USS Holland (SS-1) was the United States Navy's first commissioned submarine, named for her Irish-American inventor, John Philip Holland. The boat was originally laid down as "Holland VI", and launched on 17 May 1897.
The work was done at (Ret.) Navy Lt. Lewis Nixon's Crescent Shipyard of Elizabeth, New Jersey for John Holland's company, then known as the Holland Torpedo Boat Company. The craft was built under the supervision of John Holland who designed the vessel and its details in unison with the Crescent Shipyard's chief constructor/naval architect, Arthur Leopold Busch. A recent emigre to the United States from Great Britain, Busch subsequently played an integral role in the development of the modern naval submarine. After meeting Holland in 1896, Busch had essentially taken Holland's sketches and ideas and transformed them into blueprints and steel.
The keel to this craft was laid at this time with both men present at the scene located at Nixon's Crescent Shipyard. The two men worked together using many of John Holland's proven concepts and patents to make the submarine a reality, both men complementing each others contributions to the development of the modern submarine.
The Holland VI eventually proved its validity and worthiness as a warship and was ultimately purchased by the American Government for the sum of $150,000.00 on 11 April 1900. It was considered to be the first truly successful craft of its type. The United States Government soon ordered more submarines from Holland's company, which were to be known as . These became America's first fleet of underwater naval vessels.
Holland, along with six other Holland-type submarines, were based in New Suffolk, New York on the North Fork of Long Island between 1899 and 1905, prompting the hamlet to claim to be the "First Submarine Base" in the United States.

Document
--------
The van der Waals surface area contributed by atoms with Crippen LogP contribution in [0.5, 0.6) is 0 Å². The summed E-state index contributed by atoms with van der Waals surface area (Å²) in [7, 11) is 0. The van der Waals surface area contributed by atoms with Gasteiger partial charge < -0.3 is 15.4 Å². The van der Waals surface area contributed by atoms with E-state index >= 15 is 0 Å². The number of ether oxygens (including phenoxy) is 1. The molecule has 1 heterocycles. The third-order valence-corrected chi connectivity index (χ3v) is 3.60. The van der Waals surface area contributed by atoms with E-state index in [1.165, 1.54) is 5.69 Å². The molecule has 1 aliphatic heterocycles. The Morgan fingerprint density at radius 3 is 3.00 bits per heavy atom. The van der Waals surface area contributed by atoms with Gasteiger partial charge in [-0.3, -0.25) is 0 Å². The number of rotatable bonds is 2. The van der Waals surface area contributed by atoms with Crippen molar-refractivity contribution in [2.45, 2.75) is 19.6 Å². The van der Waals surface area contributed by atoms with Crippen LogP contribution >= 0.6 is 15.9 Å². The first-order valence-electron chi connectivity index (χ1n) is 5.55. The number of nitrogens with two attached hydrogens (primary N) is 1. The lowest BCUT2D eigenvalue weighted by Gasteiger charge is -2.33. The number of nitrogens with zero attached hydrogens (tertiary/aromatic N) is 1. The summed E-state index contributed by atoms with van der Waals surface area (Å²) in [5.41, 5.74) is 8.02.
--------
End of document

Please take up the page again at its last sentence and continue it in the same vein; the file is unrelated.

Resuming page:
The success of the submarine was instrumental in the founding of the Electric Boat Company - now known as the General Dynamics Electric Boat, a division of General Dynamics Corporation. The company can trace its origins to this point with these events, beginning with the formation of John Philip Holland's original company and the revolutionary submarines that were developed at this shipyard.
The Holland VI was modified since its christening, and was renamed USS Holland (SS-1) when it was commissioned by the U.S. Navy on October 12, 1900, at Newport, Rhode Island, with Lieutenant Harry H. Caldwell in command.
The USS Holland was the first commissioned submarine in the United States Navy and is the first of the unbroken line of submarines in the Navy. It was the third submarine to be owned by the Navy however. (The first such submarine was the Submarine Propeller (aka ) while the second was the Intelligent Whale.)
On October 16 1900, in order to be kept serviceable throughout the winter, Holland left Newport under tow of tug Leyden for Annapolis, Maryland, where she was used to train midshipmen of the United States Naval Academy, as well as officers and enlisted men ordered there to receive training vital in preparing for the operation of other submarines being built for the Fleet.
Holland proved valuable for experimental purposes in collecting data for submarines under construction or contemplation. Her surface run from Annapolis to Norfolk, Virginia, January 8 to January 10, 1901, provided useful data on her performance underway over an extended period.
Except for the period June 15 to October 1, 1901, which was passed training cadets at the Naval Torpedo Station, Newport, Rhode Island, Holland remained at Annapolis until July 17, 1905, as a training submarine.
Holland finished out her career at Norfolk, Virginia. Her name was struck from the Naval Vessel Register on November 21, 1910. She was sold as scrap to Henry A. Hitner & Sons, of Philadelphia, Pennsylvania, on June 18, 1913 for one hundred dollars. Her purchaser was required to put up $5,000 bond as assurance that the submarine would be broken up and not used as a ship.